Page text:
Simon Johnston: The difference I see is that stackless is an enabling feature of the VM, that we will still need the language-level primitives for message send/receieve I see in Erlang and then library support for managing local and remote distribution.
The “secret sauce” is pattern matching. Things like “if these conditions are met, this code fires, with the following variables set”. With Erlang, this metaphor is everywhere. Function calls are an exercise in pattern matching. Database queries are an exercise in pattern matching. Message passing is... oh, you get the idea.
You see things like this in Django’s url.py. As indicated by that link, regular expressions are used for this purpose in Django. Powerful, albeit a bit user unfriendly. Furthermore, I will state that Python’s choice to relegate regular expressions to being a library function is a the reason why a good amount of my personal scripts were previously written in Perl, and now mostly are in Ruby. The other reason is XPath.
But meanwhile, if you are interested in message passing along these lines in Python, I’d suggest PyLinda.
I will state that Python’s choice to relegate
regular expressions to being a library function
is a the reason why a good amount of my personal
scripts were previously written in Perl.
I like how regular expressions are built right into Perl’s syntax, but I don’t see how using regexes from Python’s standard lib makes it that much more difficult or verbose.
if re.search('foo', 'foobar'):
ahh.. I see your point. The syntax (especially the $1) for matching groups is terse and handy.. vs. Python’s matching groups syntax. Porting that example from python would take your one-liner and turn it into several lines of code.
Sam Ruby writes ... The “secret sauce” is pattern matching. Things like “if these conditions are met, this code fires, with the following variables set”. With Erlang, this metaphor is everywhere. Function calls are an exercise in pattern matching....
A fuller pattern matching in Python can be done with RuleDispatch, now being reimplemented as Rules: http://peak.telecommunity.com/DevCenter/RulesReadme
It looks like in the reimplementation he’s just reimplementing type-based dispatch, whereas in RuleDispatch you could dispatch on arbitrary predicates. With arbitrary predicates you could potentially dispatch on, say, an XPath expression or a regex. Of course an XPath expression might be rather inefficient (depending on how exactly you are using it)... but perhaps the idea behind Rules with the extensible dispatching is that you could build in something more like native XPath support, so that the dispatching mechanism could do an efficient search to find a matching implementation for a given set of data.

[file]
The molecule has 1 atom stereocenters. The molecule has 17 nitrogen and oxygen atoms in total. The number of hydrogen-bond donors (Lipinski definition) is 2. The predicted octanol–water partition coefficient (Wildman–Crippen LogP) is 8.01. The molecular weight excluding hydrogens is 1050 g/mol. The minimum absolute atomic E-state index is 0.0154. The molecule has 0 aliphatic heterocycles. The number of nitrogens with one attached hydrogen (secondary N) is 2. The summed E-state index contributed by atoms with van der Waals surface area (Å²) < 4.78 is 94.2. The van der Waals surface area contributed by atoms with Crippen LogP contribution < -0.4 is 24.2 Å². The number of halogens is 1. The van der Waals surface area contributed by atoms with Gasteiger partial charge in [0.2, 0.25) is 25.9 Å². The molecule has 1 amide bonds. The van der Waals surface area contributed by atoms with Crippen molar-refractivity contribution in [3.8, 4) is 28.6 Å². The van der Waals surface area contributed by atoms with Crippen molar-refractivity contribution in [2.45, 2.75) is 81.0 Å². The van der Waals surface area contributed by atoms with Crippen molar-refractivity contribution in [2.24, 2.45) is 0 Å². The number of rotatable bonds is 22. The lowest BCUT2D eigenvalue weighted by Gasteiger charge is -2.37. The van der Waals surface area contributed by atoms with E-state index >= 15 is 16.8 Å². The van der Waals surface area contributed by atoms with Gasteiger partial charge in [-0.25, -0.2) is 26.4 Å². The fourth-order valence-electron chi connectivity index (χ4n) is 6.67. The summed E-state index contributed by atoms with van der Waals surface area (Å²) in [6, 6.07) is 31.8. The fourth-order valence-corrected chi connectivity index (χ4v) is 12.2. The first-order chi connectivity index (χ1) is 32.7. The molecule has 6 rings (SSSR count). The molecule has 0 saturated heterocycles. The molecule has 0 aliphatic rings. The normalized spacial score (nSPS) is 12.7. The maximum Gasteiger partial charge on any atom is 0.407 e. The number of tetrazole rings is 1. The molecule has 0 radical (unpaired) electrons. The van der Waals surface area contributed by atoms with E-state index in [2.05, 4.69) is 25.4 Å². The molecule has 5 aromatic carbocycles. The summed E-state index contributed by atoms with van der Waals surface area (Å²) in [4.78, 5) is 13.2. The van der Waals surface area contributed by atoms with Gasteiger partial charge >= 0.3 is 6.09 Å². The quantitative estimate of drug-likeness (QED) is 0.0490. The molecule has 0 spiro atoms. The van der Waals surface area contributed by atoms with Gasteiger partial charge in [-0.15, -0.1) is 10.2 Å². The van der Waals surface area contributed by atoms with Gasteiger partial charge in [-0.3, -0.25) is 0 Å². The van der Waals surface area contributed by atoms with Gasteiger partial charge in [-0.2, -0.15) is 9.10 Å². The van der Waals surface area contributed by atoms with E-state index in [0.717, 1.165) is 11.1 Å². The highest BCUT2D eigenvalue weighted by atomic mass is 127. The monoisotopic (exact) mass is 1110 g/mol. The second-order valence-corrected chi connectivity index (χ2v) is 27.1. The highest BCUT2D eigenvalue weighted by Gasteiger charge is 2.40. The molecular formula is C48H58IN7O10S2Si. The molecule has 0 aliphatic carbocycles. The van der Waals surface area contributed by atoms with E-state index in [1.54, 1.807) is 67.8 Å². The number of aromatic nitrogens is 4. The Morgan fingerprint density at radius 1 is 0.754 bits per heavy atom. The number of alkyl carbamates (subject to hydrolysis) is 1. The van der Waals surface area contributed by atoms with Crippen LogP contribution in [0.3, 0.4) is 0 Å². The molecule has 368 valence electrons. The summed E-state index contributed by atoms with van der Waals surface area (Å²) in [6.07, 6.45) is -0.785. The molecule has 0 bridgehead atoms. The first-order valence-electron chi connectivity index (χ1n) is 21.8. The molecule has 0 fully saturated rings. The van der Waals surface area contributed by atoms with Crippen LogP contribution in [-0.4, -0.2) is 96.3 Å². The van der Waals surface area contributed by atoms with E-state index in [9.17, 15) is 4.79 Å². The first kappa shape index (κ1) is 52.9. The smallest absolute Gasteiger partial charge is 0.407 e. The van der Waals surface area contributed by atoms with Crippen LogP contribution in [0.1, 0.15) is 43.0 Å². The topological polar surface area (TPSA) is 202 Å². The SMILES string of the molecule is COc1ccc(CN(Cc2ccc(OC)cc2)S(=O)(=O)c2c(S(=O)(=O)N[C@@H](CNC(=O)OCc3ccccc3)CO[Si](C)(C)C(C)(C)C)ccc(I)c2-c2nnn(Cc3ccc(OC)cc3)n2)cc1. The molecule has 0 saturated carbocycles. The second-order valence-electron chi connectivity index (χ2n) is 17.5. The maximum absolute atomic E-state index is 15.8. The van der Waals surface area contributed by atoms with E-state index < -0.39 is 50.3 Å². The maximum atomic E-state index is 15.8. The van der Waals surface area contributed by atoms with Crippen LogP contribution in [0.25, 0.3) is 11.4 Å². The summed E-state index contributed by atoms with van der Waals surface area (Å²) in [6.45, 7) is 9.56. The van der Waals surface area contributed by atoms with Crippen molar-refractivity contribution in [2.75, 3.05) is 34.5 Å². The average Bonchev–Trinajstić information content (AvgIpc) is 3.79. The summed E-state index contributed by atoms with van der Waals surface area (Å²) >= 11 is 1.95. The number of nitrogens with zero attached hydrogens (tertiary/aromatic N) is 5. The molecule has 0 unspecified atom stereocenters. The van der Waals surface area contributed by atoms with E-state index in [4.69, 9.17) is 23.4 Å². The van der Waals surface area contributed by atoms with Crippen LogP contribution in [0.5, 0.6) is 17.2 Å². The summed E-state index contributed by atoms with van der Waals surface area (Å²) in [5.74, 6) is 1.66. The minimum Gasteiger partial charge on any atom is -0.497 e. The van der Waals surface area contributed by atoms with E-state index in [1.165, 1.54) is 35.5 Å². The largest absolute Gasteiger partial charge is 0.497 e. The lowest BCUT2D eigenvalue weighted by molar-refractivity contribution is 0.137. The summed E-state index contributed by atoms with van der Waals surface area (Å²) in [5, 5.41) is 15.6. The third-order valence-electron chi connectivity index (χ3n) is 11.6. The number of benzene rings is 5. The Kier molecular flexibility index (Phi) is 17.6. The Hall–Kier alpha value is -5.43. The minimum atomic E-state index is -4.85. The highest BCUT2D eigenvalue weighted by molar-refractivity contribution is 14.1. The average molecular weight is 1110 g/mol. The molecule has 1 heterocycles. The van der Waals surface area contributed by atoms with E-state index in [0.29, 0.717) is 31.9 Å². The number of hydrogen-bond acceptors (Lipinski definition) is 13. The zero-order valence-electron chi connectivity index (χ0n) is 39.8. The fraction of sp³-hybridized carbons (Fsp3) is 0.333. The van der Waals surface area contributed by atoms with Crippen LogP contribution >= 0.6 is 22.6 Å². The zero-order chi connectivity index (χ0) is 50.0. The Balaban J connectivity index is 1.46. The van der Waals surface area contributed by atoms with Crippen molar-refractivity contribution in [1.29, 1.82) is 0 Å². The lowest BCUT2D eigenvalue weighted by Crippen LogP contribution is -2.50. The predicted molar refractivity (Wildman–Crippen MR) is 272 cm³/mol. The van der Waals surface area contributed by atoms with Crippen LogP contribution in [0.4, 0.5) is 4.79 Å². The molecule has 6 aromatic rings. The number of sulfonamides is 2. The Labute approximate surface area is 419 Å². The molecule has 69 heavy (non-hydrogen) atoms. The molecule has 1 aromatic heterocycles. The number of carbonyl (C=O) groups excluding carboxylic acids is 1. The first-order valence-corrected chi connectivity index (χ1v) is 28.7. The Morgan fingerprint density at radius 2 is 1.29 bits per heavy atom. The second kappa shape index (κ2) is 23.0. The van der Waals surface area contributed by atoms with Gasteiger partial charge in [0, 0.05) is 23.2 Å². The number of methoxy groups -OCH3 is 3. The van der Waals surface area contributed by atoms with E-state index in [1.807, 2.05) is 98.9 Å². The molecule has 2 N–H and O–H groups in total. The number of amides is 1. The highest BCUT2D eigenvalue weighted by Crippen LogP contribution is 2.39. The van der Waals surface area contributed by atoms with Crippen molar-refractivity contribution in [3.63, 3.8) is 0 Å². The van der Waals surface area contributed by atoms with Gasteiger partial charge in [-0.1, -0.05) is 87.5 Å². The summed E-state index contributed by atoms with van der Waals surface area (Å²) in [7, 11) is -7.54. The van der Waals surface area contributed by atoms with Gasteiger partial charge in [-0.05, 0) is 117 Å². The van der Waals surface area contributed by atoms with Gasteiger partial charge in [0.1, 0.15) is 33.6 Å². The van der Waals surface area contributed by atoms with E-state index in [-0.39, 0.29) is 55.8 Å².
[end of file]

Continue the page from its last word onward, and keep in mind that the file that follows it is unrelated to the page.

For some particular kind of dispatch, decorators are quite capable of expressing it, in a style that’s not unlike Erlang. I particularly like the RuleDispatch technique where the abstract implementation becomes the decorator and hub for specific implementations; but it’s easy enough to do it otherwise too.
I don’t exactly understand your XPath comment. Unless you mean minidom isn’t very nice basis for that (minidom isn’t a good basis for anything at all). XPath is pretty easy in lxml (http://codespeak.net/lxml/xpathxslt.html); you can do stuff like el.xpath('.//[@href=$href]', href=some_value) to search for every element with href=some_value. I think that’s a pretty reasonable way to use XPath (though there’s a compilation overhead, which to avoid requires precompiling an xpath expression into a callable a little like re.compile).
I can now understand PJE’s noting that it would be convenient to have generic functions while implementing generic functions.
I think it’s a point of syntactic convenience that symbols in Erlang are unquoted, which combined with pattern matching give something akin to methods. If there was a routing system for an entire process, I’d be inclined to organize to call a method or module member as the first (and often only needed) form of dispatch. Or, in a specific example like Python, perhaps use the function name as the first match argument. How many messages don’t have some preamble to indicate what the basic intention of the message is? You might want to do further ad hoc pattern matching, but it’s awkward to phrase as one big pattern match in most languages.
If you’re interested in Python, pattern matching, generative communication, and coordination languages then you absolutely MUST check out NetWorkSpaces. One of the authors, Nick Carriero, is one of the original implementers of the Linda system and a researcher at Scientific Computing Associates, the original commercial vendor of Linda. NetWorkSpaces is a cross-language cross-platform generative communication framework with excellent bindings for both Python and R, and is an open source project of the aforementioned SCA. It isn’t precisely Linda, but provides most of the benefits with less complexity, a number of new bells and whistles, and a more modern implementation.
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[sys.stdout.write("%s\n" % i.groups()) for i in re.finditer(r"zyz (\d+)", foo) if i]
But, realistically, I do still write a fair amount of Python code, and regularly use regular expressions, and the way I would (and do) do this in Python would be to do this as three statements (not counting the import) and an additional local variable.
Sometimes terseness inhibits readability and maintainability. Sometimes verbosity inhibits readability and maintainability. In my experience, Ruby finds a better balance in the case of regular expressions.